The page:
October 14, 2020
For the last year, I began to clearly feel that I did not want to get a graduate degree in my field. It felt discouraging, because I’ve invested years in building a career in mental health; I have a degree in psychology, and I’ve done a variety of work, including assisting with cognitive research on pigeons, creating informational content for a nonprofit, and connecting folks in crisis with resources. Most recently, I worked at a residential treatment center for adolescents experiencing a mental health crisis. If there’s anything in my career I feel I have a firm grip on, it’s empathy, listening, and problem-solving. And I love using these skills, but I had been wondering where they could intersect with other sectors besides social work and direct services.
In the interest of casting a wide net, I entertained doing a u-turn and learning skills that are completely new to me, and I actually came across BCA’s programming bootcamp. But I suppose I couldn’t completely leave behind human services, because when I learned about UX Design, I felt the subject struck a perfect balance; I was comfortable in its human focus- especially the emphasis on empathy- but it also offered skills in design, product development, and business, interests of mine that have so far been untapped. It poked at concepts I had always been intrigued by, such as how to design information or products for real people, rather than an image of whom we expect others to be. And ultimately I felt excited to blend my skills in empathy with something more creative and tangible. So I decided to fully commit to this new track, and enroll in the bootcamp. It’s been an intense and risky transition but I’m really glad I made this decision.
I think my only wish so far is that I had had more time to carve out for pre-coursework prior the start of the class. I kept working full-time for most of the month before, I would have liked to churn a bit more through some of the concepts.
I’m not sure if this is exactly what you mean, but there is a piece of advice I carry with me throughout most of my life experiences. I have a friend/mentor who is a children’s book illustrator. She’s highly skilled across many disciplines; not only is she a professional artist (and watercolor artist at that, a difficult medium), but she plays jazz guitar, classical piano, she figure skates, dives, and she has a beautiful garden. While helping her in her garden one day, I flippantly mentioned, “Jackie, you’re good at everything. How.” She said something like, “it’s simple. You have to willing to suck at something. Everybody sucks when they’re learning. But if you’re okay with that, then you can still enjoy learning, and practice enough until you slowly get better.” It has definitely stayed with me, this concept that we sometimes find motivation from being “good” at things, and struggle to accept the vulnerability that comes with learning something new. But overcoming that initial shyness helps us continue working at things until we get results.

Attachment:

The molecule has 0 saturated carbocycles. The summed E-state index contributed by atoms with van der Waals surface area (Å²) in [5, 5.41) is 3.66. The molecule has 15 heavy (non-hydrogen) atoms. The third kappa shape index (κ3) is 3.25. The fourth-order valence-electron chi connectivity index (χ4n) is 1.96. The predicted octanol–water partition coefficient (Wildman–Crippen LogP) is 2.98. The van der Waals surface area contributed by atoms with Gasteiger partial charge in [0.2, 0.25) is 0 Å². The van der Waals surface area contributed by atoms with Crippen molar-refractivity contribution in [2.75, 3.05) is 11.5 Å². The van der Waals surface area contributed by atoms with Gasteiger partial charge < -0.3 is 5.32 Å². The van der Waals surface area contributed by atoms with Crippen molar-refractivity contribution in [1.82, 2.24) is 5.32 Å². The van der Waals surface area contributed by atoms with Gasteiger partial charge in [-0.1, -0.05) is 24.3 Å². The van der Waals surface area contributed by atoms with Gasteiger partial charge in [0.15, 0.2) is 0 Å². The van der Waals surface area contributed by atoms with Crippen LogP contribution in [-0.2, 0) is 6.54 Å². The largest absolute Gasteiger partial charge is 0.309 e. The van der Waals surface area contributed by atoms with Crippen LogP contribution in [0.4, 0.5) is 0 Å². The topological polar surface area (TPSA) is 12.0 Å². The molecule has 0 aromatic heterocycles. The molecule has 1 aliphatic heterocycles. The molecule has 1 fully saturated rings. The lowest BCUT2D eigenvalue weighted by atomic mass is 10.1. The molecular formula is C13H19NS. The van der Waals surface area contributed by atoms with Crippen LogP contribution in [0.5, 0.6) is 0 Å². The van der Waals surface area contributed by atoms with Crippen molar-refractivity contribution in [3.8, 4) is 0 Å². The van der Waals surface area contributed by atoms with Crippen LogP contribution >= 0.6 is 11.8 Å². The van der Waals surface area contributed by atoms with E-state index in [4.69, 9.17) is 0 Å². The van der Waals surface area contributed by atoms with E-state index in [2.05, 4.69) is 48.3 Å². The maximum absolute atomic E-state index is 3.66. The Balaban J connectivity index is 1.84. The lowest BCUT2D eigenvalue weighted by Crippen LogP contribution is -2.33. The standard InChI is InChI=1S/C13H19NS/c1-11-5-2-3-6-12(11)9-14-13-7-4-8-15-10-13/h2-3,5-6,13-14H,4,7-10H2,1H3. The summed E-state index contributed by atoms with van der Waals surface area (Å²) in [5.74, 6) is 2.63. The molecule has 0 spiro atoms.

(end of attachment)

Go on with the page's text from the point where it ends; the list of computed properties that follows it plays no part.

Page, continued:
To a similar point as above, it has been vulnerable to leave a field where I feel highly skilled and knowledgeable, and enter territory that's widely unknown. I feel a bit like a hermit crab without a shell. But on the same metaphor, I’m reminding myself that I was looking for something to grow into, and as I mentioned above, it’s okay to not be great in the beginning. I like to think it’s valuable for me to venture into spaces that are brand new, and see what I can learn from it. Rick has also been extremely encouraging of all of us without design backgrounds, reminding us of how we will use our past experiences as a foundation. I’m definitely grateful I chose a program where my circumstances are similar to those around me, and are acknowledged, accepted, and built upon.
This one is tough! This early on, I’d say my biggest success is abstract- that I feel simultaneously confident, excited, and open. This field seems like a great fit. I feel confident in my foundation of empathy and research, excited to learn design concepts, and open to the new challenges and opportunities.
I look forward to many things, but especially to learning more about local VT agencies and the people they serve. I’ve gotten to view many aspects of our community through mental health, and am excited to see through a new lens of agencies, product, and design.